Thursday, March 20, 2014

Dealing with minimize of the application from Task Manager

There are some options to minimize a Windows application (in Windows 7) besides using of window control bar:
  • Show desktop button at the end of the notification area on the taskbar,
  • Windows logo button + D combination,
  • Option Show the desktop from the context menu after right click on taskbar

Did you know that Task Manager is also able to minimize Windows application? It does it in a very forceful way. The scenario that is particularly interesting is when an application is showing a modal dialog. Normally it would be impossible to minimize such an application until the modal window is closed but that's not a problem for Task Manager.

When application that displays a modal dialog is minimized form Task Manager, the modal dialog is automatically closed and DialogResult.Cancel is returned from the ShowDialog method.
The dialog is of course not shown again on the restoration.

This is, by contrast, very different from the default behavior of the first three options where the modal window is reopened along with main application window. This is also not applicable for MessageBox which is always reopened.

Is your program prepared for that? I've seen applications that do heavy processing under the cover of modal dialog which is not expected to disappear until it finished its work.
This would be an example of worker modal window that is used sometimes:

 public partial class ModalWindow : Form
  {
    private readonly BackgroundWorker _bw = new BackgroundWorker();

    public ModalWindow()
    {
      InitializeComponent();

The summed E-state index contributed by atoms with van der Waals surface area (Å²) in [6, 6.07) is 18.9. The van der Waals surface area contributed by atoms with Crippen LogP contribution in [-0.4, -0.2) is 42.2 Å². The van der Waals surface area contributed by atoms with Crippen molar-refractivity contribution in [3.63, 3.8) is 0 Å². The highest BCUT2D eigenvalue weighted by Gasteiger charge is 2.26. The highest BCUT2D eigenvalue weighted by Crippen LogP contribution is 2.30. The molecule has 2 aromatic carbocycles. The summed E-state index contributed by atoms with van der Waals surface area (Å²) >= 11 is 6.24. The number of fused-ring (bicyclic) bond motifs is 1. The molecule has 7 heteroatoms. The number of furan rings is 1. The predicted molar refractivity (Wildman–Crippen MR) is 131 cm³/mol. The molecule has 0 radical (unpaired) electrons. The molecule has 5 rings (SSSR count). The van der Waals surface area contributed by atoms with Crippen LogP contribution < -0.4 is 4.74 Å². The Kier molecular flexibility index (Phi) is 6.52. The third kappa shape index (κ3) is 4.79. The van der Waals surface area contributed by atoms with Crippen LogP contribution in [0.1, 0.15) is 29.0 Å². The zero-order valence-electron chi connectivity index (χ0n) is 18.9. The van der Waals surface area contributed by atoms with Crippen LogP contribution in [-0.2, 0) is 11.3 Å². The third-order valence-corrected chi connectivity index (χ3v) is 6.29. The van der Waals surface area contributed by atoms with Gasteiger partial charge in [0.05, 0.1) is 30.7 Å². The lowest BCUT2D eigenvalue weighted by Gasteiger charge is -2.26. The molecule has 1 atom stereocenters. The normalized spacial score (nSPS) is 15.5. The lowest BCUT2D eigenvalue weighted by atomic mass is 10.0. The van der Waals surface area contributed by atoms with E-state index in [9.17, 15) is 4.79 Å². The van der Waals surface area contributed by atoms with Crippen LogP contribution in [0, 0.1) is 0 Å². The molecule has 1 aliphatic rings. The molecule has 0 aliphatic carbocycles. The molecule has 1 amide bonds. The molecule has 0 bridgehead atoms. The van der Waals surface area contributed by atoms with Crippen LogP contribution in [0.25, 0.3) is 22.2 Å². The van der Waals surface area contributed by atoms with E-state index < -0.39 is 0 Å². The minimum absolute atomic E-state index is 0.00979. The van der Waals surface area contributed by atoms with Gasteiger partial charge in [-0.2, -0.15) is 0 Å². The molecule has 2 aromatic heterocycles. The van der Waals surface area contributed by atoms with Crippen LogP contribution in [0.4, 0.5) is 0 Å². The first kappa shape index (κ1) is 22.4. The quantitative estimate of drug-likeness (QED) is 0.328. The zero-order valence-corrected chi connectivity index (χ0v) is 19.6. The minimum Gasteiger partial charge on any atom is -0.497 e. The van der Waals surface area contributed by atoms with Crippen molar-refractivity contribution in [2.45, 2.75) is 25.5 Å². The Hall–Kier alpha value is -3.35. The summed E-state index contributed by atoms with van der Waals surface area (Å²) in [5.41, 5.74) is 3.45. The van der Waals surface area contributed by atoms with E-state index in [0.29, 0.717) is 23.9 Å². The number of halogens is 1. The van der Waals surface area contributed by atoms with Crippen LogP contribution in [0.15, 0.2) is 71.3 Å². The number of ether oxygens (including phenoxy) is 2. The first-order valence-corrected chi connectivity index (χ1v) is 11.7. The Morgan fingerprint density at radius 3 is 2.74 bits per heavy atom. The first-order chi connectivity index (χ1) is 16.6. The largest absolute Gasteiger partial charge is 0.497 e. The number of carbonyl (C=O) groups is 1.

}

    public void StartWorking()
    {
      _bw.DoWork += PerformLengthyAction;
      _bw.RunWorkerCompleted += (o, args) =>
      {
        DialogResult = DialogResult.OK;
        Close();
      };
      _bw.RunWorkerAsync();
    }

    private void PerformLengthyAction(object sender, DoWorkEventArgs doWorkEventArgs)
    {
      Thread.Sleep(15000);
    }
  }

Or, in .NET 4.5 it may be following.

  public partial class ModalWindow : Form
  {
    public ModalWindow()
    {
      InitializeComponent();
    }

    public async void StartWorking()
    {
      var progress = new Progress<string>(text => textBoxLog.AppendText(text));
      await Task.Run(() => PerformLengthyAction(progress));
       DialogResult = DialogResult.OK;
       Close();
    }

    private void PerformLengthyAction(IProgress<string> progress)
    {
      progress.Report("Processing database entries... ");
      Thread.Sleep(5000);
      progress.Report("Done\n");
      progress.Report("Updating IP Cache... ");
      Thread.Sleep(5000);
      progress.Report("Done\n");
      progress.Report("Publishing configuration... ");
      Thread.Sleep(5000);
      progress.Report("Done\n");
    }
  }

It is invoked from main window like this:

  public partial class MainWindow : Form
  {
    private ModalWindow _processingDialog;
    public MainWindow()
    {
      InitializeComponent();
    }

    private void buttonForModalDialog_Click(object sender, EventArgs e)
    {
      _processingDialog = new ModalWindow {DialogResult = DialogResult.None};
      _processingDialog.StartWorking();
      _processingDialog.ShowDialog();
    }
  }

The solutions above is prone to minimization forced by Task Manager.
A quick fix would be to try to reopen the modal dialog on application restore:

  public partial class MainWindow : Form
  {
    ...
    private void MainWindow_Resize(object sender, EventArgs e)
    {
      TryToReopenProcessingDialog();
    }

    private void TryToReopenProcessingDialog()
    {
      if (_processingDialog.DialogResult == DialogResult.Cancel
          && WindowState != FormWindowState.Minimized)
        _processingDialog.ShowDialog();
    }
  }

1 comment:

  1. Hi there, thanks for sharing your expertise on these matter. It's really a big help for me and to others as well who is looking for top virtual assistant companies. Nice blog style too. Keep it up!

    ReplyDelete